Almost half of newly licensed registered nurses were verbally abused at work by their colleagues within the past three months, according to a new study.
Not surprisingly, these nurses feel less satisfied at their job, view their work environment negatively and want to resign, the RN Work Project reported.
Four researchers surveyed 1,407 of new registered nurses about the frequency of their verbal abuse. The nurses were asked about the frequency of incidents, and 49% said they had been verbally abused between one and five times in the past three months. Only 5% reported being abused more than five times.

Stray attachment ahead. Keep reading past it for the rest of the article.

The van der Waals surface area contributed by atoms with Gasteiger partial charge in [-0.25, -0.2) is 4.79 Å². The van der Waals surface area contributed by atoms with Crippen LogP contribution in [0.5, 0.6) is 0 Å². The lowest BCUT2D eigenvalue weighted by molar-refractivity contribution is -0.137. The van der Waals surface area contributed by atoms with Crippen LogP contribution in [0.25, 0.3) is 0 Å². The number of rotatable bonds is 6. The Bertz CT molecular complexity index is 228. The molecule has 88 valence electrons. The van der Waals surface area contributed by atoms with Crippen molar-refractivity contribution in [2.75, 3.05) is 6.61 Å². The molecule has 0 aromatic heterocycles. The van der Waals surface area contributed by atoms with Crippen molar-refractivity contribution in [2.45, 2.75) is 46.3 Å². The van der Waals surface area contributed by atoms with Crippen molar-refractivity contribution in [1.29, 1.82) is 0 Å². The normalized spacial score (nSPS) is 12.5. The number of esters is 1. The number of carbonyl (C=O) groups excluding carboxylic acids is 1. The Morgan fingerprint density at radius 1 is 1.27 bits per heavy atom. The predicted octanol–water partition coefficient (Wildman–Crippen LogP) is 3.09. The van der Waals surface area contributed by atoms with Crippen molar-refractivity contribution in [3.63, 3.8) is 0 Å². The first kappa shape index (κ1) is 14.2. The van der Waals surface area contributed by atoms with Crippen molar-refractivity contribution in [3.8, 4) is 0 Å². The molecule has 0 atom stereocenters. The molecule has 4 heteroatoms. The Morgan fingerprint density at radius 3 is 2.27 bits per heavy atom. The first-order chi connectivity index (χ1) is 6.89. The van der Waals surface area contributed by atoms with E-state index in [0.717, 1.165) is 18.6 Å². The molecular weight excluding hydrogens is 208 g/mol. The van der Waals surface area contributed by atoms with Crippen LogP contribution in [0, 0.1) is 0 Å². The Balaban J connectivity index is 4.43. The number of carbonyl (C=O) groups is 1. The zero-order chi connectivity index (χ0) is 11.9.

The two most frequent forms of abuse were either being ignored or being talked to condescendingly.
“The verbal abuse we found to be most common is best characterized as passive-aggressive,” said Wendy Budin, Ph.D., adjunct professor at the College of Nursing, New York University.
Daytime RNs experienced more abuse than evening or weekend nurses and those who worked 12-hour shifts also were berated more, researchers found.
“If hospital and health systems want to retain these new nurses, they need to make changes that will end this kind of abuse,” noted Carol Brewer, Ph.D,. professor at the School of Nursing, University of Buffalo.
Recommendations for a more productive workplace included therapeutic communication, assertiveness training and conflict management strategies. Researchers also recommend mandatory programs for employees to learn about the impact of verbal abuse and a “zero tolerance” policy.
Read the full study here.